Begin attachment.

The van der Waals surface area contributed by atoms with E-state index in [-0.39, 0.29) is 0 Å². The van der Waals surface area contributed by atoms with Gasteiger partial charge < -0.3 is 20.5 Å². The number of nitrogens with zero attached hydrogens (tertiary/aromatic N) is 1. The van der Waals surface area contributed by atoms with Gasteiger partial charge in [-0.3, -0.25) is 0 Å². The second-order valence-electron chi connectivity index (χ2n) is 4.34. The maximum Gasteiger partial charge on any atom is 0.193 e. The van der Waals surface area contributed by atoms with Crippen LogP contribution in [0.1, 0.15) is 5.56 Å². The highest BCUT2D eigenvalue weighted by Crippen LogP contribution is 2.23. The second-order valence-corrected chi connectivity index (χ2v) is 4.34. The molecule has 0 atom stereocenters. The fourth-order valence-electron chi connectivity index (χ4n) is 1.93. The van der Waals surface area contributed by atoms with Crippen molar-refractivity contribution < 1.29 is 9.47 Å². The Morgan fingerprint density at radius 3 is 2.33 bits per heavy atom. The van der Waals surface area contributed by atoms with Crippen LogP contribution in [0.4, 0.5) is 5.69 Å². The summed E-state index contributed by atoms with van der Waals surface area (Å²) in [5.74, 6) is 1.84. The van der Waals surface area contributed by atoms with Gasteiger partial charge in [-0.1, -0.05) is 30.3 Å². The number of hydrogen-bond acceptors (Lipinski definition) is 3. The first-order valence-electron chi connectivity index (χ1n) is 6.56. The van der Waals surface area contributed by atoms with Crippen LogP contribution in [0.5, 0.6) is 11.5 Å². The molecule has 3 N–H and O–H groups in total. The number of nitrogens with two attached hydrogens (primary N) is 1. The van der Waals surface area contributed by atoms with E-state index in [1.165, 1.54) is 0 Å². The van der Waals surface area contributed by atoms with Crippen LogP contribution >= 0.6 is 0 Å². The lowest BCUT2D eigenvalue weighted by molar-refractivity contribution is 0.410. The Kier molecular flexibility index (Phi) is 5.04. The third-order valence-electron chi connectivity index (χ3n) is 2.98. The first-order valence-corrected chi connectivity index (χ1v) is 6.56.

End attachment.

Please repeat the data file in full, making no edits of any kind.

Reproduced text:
The van der Waals surface area contributed by atoms with E-state index in [-0.39, 0.29) is 0 Å². The van der Waals surface area contributed by atoms with Gasteiger partial charge < -0.3 is 20.5 Å². The number of nitrogens with zero attached hydrogens (tertiary/aromatic N) is 1. The van der Waals surface area contributed by atoms with Gasteiger partial charge in [-0.3, -0.25) is 0 Å². The second-order valence-electron chi connectivity index (χ2n) is 4.34. The maximum Gasteiger partial charge on any atom is 0.193 e. The van der Waals surface area contributed by atoms with Crippen LogP contribution in [0.1, 0.15) is 5.56 Å². The highest BCUT2D eigenvalue weighted by Crippen LogP contribution is 2.23. The second-order valence-corrected chi connectivity index (χ2v) is 4.34. The molecule has 0 atom stereocenters. The fourth-order valence-electron chi connectivity index (χ4n) is 1.93. The van der Waals surface area contributed by atoms with Crippen molar-refractivity contribution < 1.29 is 9.47 Å². The Morgan fingerprint density at radius 3 is 2.33 bits per heavy atom. The van der Waals surface area contributed by atoms with Crippen LogP contribution in [0.4, 0.5) is 5.69 Å². The summed E-state index contributed by atoms with van der Waals surface area (Å²) in [5.74, 6) is 1.84. The van der Waals surface area contributed by atoms with Gasteiger partial charge in [-0.1, -0.05) is 30.3 Å². The number of hydrogen-bond acceptors (Lipinski definition) is 3. The first-order valence-electron chi connectivity index (χ1n) is 6.56. The van der Waals surface area contributed by atoms with Crippen LogP contribution in [0.5, 0.6) is 11.5 Å². The molecule has 3 N–H and O–H groups in total. The number of nitrogens with two attached hydrogens (primary N) is 1. The van der Waals surface area contributed by atoms with E-state index in [1.165, 1.54) is 0 Å². The van der Waals surface area contributed by atoms with Crippen LogP contribution >= 0.6 is 0 Å². The lowest BCUT2D eigenvalue weighted by molar-refractivity contribution is 0.410. The Kier molecular flexibility index (Phi) is 5.04. The third-order valence-electron chi connectivity index (χ3n) is 2.98. The first-order valence-corrected chi connectivity index (χ1v) is 6.56.